Ben frowned. “You okay, Ted?”
“I … yeah. You bet.”
Teddy sat back to watch the show with them while the others moved around to start some hot cocoa and pick at left overs. Petra sat at the table and buried herself in the newspaper, clearly, as Teddy had indicated, ‘a mood’.
After a few minutes, Teddy sniffled. He’d complained of coming down with another cold a few days ago so at first the sound barely registered. But another minute passed and he reached for a tissue and wiped his whole face with it. Mal responded by pulling him into a hug before she could have had time to fully process that he was crying. “Oh, honey, what is it?”
He grabbed another tissue. “It’s … last year was the first time Kel was old enough to watch this one. Before that Mom thought the Marleys’ ghosts were too scary.” His breath hitched, but he went on with deliberate calm. “Once he saw it, it was his favorite.”
“Oh, Teddy, I’m so sorry. We can shut it off.”
He shook his head. “No … I … It’s nice. It makes him feel close, I guess. It’s just….”
“Hard,” Ben said. He cleared his throat. “I get it. I was gone so long when I went out shopping because I…” He had to stop for a minute, but then made himself continue. “I saw this display of mistletoe and I remembered … out of nowhere … How my brother’s wife used to keep me out of trouble by sending me off to find the stuff for Yule. And I usually wound up in even more trouble than if I’d just stayed home.” He smiled, but he had to work for it. “I could hear her voice in my ear, I swear.” Teddy passed him a tissue. “Thanks, man.”
As though Teddy sensed his discomfort over having not only been suddenly caught up in his emotions, but having shared them openly in front of everyone, Teddy came up with a smile of his own. “And here I thought you came home with the stuff so you two would have more reason to make out. As though you need any encouragement.”
Mal squeezed Ben’s hand. He took it as not just reassurance, but also encouragement to share, so maybe Teddy would do the same. Still, he tipped half a smile. “I mean, that crossed my mind.” Mal twined her fingers with his, but he didn’t look at her. If he did, he was going to get more emotional sharing his real reasons, and he seriously didn’t want to break down right now. “I also just … Once I’d thought of her, I wanted to bring it home, so … God damn it.” He stopped to swipe at his eyes again. Not looking at Mal hadn’t helped. “I wanted her, I wanted all of them, to be part of the holiday.”
Mal slid her arm behind him. “That’s the same reason I wanted to go caroling last night. Me and Dad used to do that whenever Christmas had to be in a campground. I wanted him here, too.”
Ben turned to face Teddy again. “Is there anything we could do that would help you? Like … I don’t know….”
“Could we cook something?” Teddy asked suddenly. “My family always did loads of cooking around the holidays. All of us together.”
Ben chewed his lip thoughtfully. “I remember you telling me about that last year.”
“Yeah,” Teddy nodded. “You gave me the recipe for the snickerdoodles.” He smiled then, and it was a little sad, but it was warm, too. “Kel said snickerdoodles so many times I thought it was going to drive me nuts.”
“Hey, it’s a good word.” He hopped up. “I know what we’ll do. Mostly because I know I have the ingredients and our oven won’t screw it up. Let’s make something Scottish.”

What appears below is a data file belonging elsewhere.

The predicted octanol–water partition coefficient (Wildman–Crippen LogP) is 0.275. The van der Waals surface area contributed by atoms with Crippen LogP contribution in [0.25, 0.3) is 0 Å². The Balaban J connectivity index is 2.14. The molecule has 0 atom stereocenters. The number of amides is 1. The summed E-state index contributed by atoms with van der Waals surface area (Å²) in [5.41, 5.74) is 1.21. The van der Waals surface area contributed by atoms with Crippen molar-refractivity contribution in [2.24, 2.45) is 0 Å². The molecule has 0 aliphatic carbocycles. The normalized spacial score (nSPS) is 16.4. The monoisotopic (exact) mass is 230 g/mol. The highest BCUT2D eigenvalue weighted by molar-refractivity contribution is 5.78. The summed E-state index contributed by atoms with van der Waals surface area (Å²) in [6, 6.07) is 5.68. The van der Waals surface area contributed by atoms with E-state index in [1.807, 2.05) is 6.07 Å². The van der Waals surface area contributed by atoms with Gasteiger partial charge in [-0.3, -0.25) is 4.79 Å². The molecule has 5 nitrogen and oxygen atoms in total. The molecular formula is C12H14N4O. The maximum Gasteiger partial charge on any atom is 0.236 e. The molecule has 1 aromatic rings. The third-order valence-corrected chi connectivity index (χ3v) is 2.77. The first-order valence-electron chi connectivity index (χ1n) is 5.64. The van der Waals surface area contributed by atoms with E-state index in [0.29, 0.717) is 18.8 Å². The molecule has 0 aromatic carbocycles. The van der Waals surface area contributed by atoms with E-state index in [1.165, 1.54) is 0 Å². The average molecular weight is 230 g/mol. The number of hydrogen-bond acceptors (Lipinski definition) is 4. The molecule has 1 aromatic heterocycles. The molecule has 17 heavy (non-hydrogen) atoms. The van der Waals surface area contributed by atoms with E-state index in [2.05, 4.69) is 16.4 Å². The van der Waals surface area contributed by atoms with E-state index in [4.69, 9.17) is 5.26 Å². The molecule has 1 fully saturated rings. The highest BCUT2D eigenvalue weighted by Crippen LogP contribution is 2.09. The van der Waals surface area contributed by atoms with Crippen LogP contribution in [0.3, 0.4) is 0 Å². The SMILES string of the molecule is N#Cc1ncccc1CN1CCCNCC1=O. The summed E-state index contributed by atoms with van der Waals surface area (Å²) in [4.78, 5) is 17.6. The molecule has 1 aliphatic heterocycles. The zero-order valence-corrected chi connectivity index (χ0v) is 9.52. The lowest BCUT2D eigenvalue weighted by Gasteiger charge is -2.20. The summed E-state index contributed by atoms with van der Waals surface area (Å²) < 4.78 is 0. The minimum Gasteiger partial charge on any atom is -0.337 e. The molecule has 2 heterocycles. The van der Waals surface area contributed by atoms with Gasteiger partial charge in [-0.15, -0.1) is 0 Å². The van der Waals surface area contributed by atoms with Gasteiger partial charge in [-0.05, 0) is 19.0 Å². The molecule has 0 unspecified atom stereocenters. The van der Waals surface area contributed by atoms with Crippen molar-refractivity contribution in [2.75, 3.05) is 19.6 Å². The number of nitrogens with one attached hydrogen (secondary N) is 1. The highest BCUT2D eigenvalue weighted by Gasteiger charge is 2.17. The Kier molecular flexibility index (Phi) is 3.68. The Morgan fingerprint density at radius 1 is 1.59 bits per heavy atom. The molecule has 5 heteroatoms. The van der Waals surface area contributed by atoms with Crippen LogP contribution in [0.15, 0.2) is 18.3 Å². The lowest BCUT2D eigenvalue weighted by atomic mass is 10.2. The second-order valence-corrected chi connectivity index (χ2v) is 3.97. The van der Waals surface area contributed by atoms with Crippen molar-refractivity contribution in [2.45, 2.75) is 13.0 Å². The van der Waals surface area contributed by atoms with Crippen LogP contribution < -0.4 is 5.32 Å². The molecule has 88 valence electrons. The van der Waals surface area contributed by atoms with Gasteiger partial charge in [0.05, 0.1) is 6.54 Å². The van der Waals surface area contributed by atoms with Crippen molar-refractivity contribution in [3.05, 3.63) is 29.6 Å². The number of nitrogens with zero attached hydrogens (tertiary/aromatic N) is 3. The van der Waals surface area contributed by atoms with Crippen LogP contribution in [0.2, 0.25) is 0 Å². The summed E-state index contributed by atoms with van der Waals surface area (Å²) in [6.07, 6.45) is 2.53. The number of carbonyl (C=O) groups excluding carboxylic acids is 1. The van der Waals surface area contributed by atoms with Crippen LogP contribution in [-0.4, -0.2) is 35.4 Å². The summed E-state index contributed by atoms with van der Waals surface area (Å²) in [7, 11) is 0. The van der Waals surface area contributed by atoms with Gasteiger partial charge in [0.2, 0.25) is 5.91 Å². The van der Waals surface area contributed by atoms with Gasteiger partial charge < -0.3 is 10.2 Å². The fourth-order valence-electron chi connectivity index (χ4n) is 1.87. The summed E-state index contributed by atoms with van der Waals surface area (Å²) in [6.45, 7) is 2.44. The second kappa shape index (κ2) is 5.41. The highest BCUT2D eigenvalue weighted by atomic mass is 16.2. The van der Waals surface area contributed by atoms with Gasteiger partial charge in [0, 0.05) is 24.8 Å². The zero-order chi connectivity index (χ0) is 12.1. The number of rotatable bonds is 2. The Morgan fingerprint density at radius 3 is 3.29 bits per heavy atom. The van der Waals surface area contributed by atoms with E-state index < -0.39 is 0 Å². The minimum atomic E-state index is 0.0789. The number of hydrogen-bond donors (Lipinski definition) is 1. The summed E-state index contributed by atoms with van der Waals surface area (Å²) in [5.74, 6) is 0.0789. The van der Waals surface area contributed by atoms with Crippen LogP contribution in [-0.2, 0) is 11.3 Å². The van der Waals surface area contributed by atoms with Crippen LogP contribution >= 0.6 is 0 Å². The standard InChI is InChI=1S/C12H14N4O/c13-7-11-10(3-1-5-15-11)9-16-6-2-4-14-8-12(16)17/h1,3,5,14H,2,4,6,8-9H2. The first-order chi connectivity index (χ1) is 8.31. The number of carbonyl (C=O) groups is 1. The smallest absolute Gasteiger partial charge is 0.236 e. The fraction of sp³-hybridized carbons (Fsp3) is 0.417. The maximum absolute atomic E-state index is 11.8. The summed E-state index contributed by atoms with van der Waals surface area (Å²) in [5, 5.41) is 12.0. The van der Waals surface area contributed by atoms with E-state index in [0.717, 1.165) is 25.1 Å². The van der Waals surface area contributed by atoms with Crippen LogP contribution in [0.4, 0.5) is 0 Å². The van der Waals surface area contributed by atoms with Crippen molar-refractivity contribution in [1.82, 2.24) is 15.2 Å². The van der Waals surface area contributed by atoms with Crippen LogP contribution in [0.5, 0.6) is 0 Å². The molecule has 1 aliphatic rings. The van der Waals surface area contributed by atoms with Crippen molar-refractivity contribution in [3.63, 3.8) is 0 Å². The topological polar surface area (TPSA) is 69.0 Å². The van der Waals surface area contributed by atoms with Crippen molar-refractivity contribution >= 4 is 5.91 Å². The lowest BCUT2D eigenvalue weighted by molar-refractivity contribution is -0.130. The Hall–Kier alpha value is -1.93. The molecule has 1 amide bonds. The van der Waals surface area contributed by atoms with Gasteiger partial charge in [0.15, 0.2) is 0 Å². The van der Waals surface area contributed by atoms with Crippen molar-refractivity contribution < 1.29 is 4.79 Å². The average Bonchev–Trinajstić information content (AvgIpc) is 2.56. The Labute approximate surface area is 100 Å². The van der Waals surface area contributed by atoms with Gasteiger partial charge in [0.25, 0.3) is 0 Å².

“No haggis!” Mal laughed.
“Don’t knock it till you’ve tried it,” he smirked. “But where do you think I’m hiding yards of sheep intestines, woman?”
“Ew. Is that what haggis is?”
He laughed. “Among other things. But, that wasn’t even on my radar until you brought it up.”
“No,” she reaffirmed with a serious shake of her head.
“Ben Brody, I swear.”
“Okay, okay,” he laughed, holding up his hands. He felt pretty sly, too, because Teddy now looked less emotional and more amused by the two of them than anything. “I was talking about making shortbread.”
Aife finally entered the conversation. “If I pop up to the camp store, would you dip some in chocolate?”
“More American by the day,” Ben said with mock disapproval. “But yes, I definitely would, if they’re open.”
Aife threw her coat back on and pulled Petra up by the elbow. “C’mon, love. You’re coming with me.”
“What? Why?” she groused.
“Because we’re going to freeze you out of your snit. Or just freeze you. It’s entirely up to you.”
Finally, for the first time in several days, Petra smiled in a genuine way. “Okay. That’s probably fair. But I can make no promises.”
Chris donned his coat as well. “I’ll go with you and give these guys room to work.”
Once they cleared out of the kitchenette, Teddy got up and went to their cupboards. “What do we need?”
“Flour, butter, and sugar.”
“Yep. These are super easy. Way easier than the stuff Cinne and my mother used to make, I bet. Life with modern conveniences like flour and sugar has a lot to recommend it.” He glanced at Mal, who had burrowed further under the blanket. “You want to help?”
“Pass. I’m not at baking yet.”
“It’s just chemistry,” he coaxed.
“Says the guy who needed me to tutor him in it. I’m not buying it. Besides, Chris is right. There’s not enough room. I’ll stay here and watch Gonzo be Charles Dickens.”
He bent to kiss her, then joined Teddy at the counter.
As they worked on the very simple recipe, one he didn’t even need to look up, Teddy seemed to relax into the ritual of mixing the ingredients. He chatted in a way that was almost cheerful, sharing little holiday memories that seemed to help him. Ben did the same in return, although he had to work to recall details of holidays past.
After a while, Mal called out, “Hush! This is my favorite song in the whole movie.”
“So sing it for us!” Ben demanded lightly.
She didn’t even hesitate. “Wherever you find love, it feels like Christmas!”
After a second or two, Teddy joined in.
Ben smiled, and started humming along. He didn’t need to know the words to agree with the sentiment completely.
A simple Scottish Shortbread
12 oz AP flour
4 oz Sugar
8 oz butter (room temperature)
Preheat your oven to 325 degrees Fahrenheit
Grease a 8×8 square pan (with butter)
Mix the flour and sugar together in a bowl, then cut in the butter until the mixture resembles sand.
You can then knead the mixture with your hands (the warmth from your hands helps the dough come together). Once it feels more like dough (think playdough or pie crust), press it into the pan. You can score it into logs or squares and use a fork to press patterns in it (if you want to, but why wouldn’t you?). You can also sprinkle sugar on before you bake them. Bake about 20-30 minutes until they are a pale golden color. Don’t let them brown. Let them cool completely. And if you want to, dip them in melted chocolate. It’s delicious.